"harp on" ... "say more than once" : same difference. ;)

Allow me to quote Good Charlotte:

Always see it on T.V.or read it in the magazines
Celebrities want sympathy
All they do is piss and moan inside the Rolling Stone
Talking about how hard life can be

I'd like to see them spend the week livin' life out on the street
I don't think they would survive
If they could spend a day or two walking in someone else's shoes
I think they'd stumble and they'd fall
They would fall (fall)

Lifestyles of the rich and the famous
They're always complaining, always complaining
If money is such a problem
Well they got mansions
Think we should rob them

Did you know when you were famous
You could kill your wife and there's no such thing as
25 to life as long as you've got the cash to pay for Cochran
And did you know if you were caught and you were smoking crack
McDonald's wouldn't even want to take you back
You could always just run for mayor of D.C.

I'd like to see them spend the week livin' life out on the street
I don't think they would survive
If they could spend a day or two walking in someone else's shoes
I think they'd stumble and they'd fall
They would fall (fall)

Lifestyles of the rich and the famous
They're always complaining, always complaining
If money is such a problem
Well they got mansions
Think we should rob them

Lifestyles of the rich and the famous
They're always complaining, always complaining
If money is such a problem
You got so many problems
Think I could solve them
Lifestyles of the rich and famous
We'll take your clothes, cash cards, and homes just stop complaining
Lifestyles of the rich and famous
Lifestyles of the rich and famous
Lifestyles of the rich and famous

I comment on here regularly, but I'm going incognito this time for obvious reasons.

The MSN Money article is asinine. My spouse and I have a net worth in the low 8 digits, and almost none of those drawbacks are valid:

1. The tax system is set up to screw WAGE EARNERS who don't have the wherewithal to create corporations and tax shelters. Most rich people, who derive their income from non-wage sources, don't feel a thing proportionately speaking.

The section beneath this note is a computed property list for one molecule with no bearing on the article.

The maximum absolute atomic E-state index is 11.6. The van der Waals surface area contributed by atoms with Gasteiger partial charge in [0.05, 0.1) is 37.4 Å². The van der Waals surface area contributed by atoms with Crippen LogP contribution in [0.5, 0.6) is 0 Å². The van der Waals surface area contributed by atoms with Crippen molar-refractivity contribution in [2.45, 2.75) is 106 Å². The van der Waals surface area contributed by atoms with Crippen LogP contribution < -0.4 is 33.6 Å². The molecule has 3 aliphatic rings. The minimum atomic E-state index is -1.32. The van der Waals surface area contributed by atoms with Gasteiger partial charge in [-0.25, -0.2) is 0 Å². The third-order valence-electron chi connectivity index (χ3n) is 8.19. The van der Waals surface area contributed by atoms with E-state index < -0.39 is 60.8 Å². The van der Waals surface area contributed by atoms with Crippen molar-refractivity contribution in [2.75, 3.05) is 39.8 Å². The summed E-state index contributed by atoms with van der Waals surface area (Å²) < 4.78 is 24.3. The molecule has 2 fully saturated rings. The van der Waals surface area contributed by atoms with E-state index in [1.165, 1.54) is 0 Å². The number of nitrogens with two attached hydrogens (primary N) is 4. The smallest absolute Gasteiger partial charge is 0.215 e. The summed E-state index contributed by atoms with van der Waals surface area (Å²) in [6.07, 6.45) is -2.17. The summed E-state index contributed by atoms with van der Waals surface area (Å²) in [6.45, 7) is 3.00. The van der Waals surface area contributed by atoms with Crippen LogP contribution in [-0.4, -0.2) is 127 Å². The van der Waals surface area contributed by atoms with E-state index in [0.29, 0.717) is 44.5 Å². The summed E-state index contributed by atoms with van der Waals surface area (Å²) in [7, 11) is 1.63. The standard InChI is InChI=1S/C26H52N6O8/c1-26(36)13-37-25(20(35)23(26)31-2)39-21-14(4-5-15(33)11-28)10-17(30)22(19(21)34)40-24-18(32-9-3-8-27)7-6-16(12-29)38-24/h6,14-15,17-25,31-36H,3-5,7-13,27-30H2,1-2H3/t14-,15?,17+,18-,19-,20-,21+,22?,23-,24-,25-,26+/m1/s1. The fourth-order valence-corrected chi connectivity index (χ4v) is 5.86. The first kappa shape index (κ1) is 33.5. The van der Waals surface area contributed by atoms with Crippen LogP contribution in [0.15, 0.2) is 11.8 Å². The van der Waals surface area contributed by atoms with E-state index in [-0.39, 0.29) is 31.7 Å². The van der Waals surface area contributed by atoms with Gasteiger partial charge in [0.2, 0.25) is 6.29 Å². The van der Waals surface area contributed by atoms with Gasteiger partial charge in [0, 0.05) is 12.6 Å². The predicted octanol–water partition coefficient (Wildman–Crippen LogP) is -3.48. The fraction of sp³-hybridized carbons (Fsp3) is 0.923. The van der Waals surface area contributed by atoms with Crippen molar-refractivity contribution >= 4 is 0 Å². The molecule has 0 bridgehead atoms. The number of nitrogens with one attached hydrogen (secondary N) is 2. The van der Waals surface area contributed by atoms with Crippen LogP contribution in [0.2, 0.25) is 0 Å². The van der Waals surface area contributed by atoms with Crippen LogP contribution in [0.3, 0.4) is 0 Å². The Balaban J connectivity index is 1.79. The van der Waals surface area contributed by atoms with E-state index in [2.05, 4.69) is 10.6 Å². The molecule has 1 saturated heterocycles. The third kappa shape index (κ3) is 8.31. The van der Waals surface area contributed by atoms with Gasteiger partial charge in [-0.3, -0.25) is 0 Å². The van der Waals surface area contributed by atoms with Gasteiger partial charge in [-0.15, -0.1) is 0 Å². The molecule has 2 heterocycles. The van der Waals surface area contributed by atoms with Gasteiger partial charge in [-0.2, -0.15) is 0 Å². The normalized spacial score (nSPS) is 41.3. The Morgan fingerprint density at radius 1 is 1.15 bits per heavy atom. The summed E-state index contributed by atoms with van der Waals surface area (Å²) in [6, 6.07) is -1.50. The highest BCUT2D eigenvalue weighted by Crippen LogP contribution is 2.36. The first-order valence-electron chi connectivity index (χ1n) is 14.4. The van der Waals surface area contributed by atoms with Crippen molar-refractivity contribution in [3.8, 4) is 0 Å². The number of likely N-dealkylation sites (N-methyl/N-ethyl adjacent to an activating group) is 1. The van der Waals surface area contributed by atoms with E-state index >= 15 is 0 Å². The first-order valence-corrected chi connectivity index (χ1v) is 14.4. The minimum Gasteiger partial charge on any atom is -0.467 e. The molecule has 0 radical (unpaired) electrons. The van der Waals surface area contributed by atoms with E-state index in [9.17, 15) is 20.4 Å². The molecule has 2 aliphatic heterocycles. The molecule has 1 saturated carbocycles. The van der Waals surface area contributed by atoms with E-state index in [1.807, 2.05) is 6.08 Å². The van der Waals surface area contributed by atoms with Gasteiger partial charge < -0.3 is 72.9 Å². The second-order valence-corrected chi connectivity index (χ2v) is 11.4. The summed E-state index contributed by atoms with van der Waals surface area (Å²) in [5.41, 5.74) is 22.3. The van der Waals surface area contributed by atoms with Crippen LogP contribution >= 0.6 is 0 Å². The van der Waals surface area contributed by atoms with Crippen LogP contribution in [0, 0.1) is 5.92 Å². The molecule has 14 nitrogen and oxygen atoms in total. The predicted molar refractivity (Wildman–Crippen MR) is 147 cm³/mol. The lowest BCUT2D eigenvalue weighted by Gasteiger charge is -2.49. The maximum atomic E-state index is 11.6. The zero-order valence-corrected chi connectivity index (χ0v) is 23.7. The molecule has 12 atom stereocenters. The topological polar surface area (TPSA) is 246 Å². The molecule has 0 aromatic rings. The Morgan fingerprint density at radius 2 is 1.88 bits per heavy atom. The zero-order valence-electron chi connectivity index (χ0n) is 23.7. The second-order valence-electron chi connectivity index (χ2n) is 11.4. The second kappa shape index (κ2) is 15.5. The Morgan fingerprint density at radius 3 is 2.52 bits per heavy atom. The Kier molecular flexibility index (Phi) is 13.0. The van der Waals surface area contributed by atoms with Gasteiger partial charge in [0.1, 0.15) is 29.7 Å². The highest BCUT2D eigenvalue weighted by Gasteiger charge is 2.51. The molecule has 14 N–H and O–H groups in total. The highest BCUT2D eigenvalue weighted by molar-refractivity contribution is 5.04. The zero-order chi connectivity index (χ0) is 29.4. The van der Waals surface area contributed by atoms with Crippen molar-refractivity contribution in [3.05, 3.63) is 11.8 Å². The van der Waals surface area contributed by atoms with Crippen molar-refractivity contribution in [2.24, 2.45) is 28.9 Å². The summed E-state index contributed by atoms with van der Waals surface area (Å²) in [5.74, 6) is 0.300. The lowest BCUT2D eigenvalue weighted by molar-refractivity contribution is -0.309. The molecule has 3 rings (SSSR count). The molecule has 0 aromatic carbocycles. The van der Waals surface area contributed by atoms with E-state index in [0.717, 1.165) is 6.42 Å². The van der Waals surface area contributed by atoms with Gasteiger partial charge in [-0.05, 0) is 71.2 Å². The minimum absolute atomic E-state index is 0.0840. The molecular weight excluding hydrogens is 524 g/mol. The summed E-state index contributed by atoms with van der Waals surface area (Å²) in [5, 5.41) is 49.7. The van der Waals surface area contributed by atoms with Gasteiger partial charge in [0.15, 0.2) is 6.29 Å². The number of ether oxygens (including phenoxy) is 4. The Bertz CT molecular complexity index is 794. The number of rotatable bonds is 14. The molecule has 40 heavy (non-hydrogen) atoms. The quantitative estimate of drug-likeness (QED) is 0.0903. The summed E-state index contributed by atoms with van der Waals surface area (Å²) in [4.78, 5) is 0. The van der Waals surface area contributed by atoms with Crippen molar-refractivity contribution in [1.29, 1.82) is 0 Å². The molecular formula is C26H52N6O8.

2. Possessions? We own real estate, and that's about it. I thought our home entertainment system was fairly ostentatious until I saw what some of our friends who live in modest neighborhoods choose to spend their money on. We have one car apiece, and together they're worth about $30,000. Who owns a yacht and doesn't regret it?

3. Again, how is meeting people a drawback? And we keep largely to ourselves anyway.

4. Our friends can expect all the fancy gifts they want. We don't buy gifts for each other, so why would we buy gifts for them? And if those friends thus consider us cheap, then they're welcome to call off the friendships anytime.

5. This is the most valid objection, and even it's pretty weak. We can, and do, say no.

6. No truly rich person grips over the market. And even if they did, is that better or worse than gripping over this year's 2% raise and hoping you survive the next round of layoffs?

7. Oh, please. Yes, because once you achieve a certain dollar figure, you forget how to throw away junk mail and use a spam folder.

8. One great thing about having money? Being able to afford almost anything at our local gun store.

There are about 70 million millionaires around the world... Still upper middle class so most lifestyles aren't going to change.

It's the folks who are earning $1 million a year from nothing who lose perspective and go nuts.

-Mike

Agree that it helps to be unostentatious about accumulated wealth. It also helps that most of our wealth ($1M+), thanks to a better stock market in 2010, is either in tax deferred retirement savings, or real estate equity. Neither position is easily liquidated and thus could be blown on frivolous pursuits.

Hmm, I'm not a millionaire yet, but I would think that I definitely wouldn't go around advertising it!

It cracks me up when I read that the rich don't pay as much as they should in federal income taxes, when in reality 40% of the population don't pay federal income taxes at all.

I think another negative to being rich is the constant portrayal of the rich as the bad guys. They are almost demonized! That would wear me down (it does so already).

But the rich are the ones how employee others and give to charity. If the rich weren't there to invovate and make things happen! Life in America would not be as pleasant as it is now...

@Black Hole Sun
Amen to #8.

My girlfriend is a millionaire. I am not. I make under 75K.
She can buy anything she wants. I can't. The problem is, I don't know what I can buy her as gifts. Anything I can afford seems like it would be chintzy to her tastes. Any jewelry I could afford seems like it would be something she wouldn't look at twice. She's loving and kind and a wonderful woman.
The obvious answer is "If she loves you, she won't care what you buy her". Yes, I know that. But still... I would like to not have to resort to her being understanding. I'd like to give her things that would make her genuinely happy, regardless of either of our financial situations.